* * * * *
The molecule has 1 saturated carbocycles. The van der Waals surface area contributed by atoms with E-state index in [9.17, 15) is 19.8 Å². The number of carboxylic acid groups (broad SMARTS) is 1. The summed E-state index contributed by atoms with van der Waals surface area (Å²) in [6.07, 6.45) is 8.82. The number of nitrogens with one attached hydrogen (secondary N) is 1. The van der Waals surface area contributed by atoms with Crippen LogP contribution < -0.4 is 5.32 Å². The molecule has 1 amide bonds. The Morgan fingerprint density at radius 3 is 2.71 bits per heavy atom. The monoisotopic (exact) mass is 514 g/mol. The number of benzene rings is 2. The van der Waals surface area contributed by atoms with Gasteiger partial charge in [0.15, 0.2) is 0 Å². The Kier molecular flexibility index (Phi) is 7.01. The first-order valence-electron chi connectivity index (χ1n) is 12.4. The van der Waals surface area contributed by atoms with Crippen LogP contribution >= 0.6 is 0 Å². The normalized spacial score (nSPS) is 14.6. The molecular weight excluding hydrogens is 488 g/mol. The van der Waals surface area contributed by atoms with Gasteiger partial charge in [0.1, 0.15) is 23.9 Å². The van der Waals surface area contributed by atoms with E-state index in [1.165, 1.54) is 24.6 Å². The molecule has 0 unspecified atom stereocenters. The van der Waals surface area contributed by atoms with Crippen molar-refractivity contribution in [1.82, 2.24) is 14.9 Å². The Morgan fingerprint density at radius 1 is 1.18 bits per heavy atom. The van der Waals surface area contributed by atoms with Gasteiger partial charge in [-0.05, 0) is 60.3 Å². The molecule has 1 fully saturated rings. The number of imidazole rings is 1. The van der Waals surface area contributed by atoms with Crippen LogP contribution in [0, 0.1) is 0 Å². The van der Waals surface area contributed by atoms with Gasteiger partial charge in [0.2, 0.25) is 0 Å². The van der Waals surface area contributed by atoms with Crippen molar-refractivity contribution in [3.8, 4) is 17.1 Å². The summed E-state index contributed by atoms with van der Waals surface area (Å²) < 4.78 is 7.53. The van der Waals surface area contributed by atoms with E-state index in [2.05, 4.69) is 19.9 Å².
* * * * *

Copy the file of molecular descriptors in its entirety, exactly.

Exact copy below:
The molecule has 1 saturated carbocycles. The van der Waals surface area contributed by atoms with E-state index in [9.17, 15) is 19.8 Å². The number of carboxylic acid groups (broad SMARTS) is 1. The summed E-state index contributed by atoms with van der Waals surface area (Å²) in [6.07, 6.45) is 8.82. The number of nitrogens with one attached hydrogen (secondary N) is 1. The van der Waals surface area contributed by atoms with Crippen LogP contribution < -0.4 is 5.32 Å². The molecule has 1 amide bonds. The Morgan fingerprint density at radius 3 is 2.71 bits per heavy atom. The monoisotopic (exact) mass is 514 g/mol. The number of benzene rings is 2. The van der Waals surface area contributed by atoms with Gasteiger partial charge in [0.15, 0.2) is 0 Å². The Kier molecular flexibility index (Phi) is 7.01. The first-order valence-electron chi connectivity index (χ1n) is 12.4. The van der Waals surface area contributed by atoms with Crippen LogP contribution >= 0.6 is 0 Å². The normalized spacial score (nSPS) is 14.6. The molecular weight excluding hydrogens is 488 g/mol. The van der Waals surface area contributed by atoms with Gasteiger partial charge in [0.1, 0.15) is 23.9 Å². The van der Waals surface area contributed by atoms with E-state index in [1.165, 1.54) is 24.6 Å². The molecule has 0 unspecified atom stereocenters. The van der Waals surface area contributed by atoms with Crippen molar-refractivity contribution in [1.82, 2.24) is 14.9 Å². The Morgan fingerprint density at radius 1 is 1.18 bits per heavy atom. The van der Waals surface area contributed by atoms with Gasteiger partial charge in [-0.05, 0) is 60.3 Å². The molecule has 1 fully saturated rings. The number of imidazole rings is 1. The van der Waals surface area contributed by atoms with Crippen LogP contribution in [0, 0.1) is 0 Å². The van der Waals surface area contributed by atoms with Gasteiger partial charge in [0.2, 0.25) is 0 Å². The van der Waals surface area contributed by atoms with Crippen molar-refractivity contribution in [3.8, 4) is 17.1 Å². The summed E-state index contributed by atoms with van der Waals surface area (Å²) < 4.78 is 7.53. The van der Waals surface area contributed by atoms with E-state index in [2.05, 4.69) is 19.9 Å².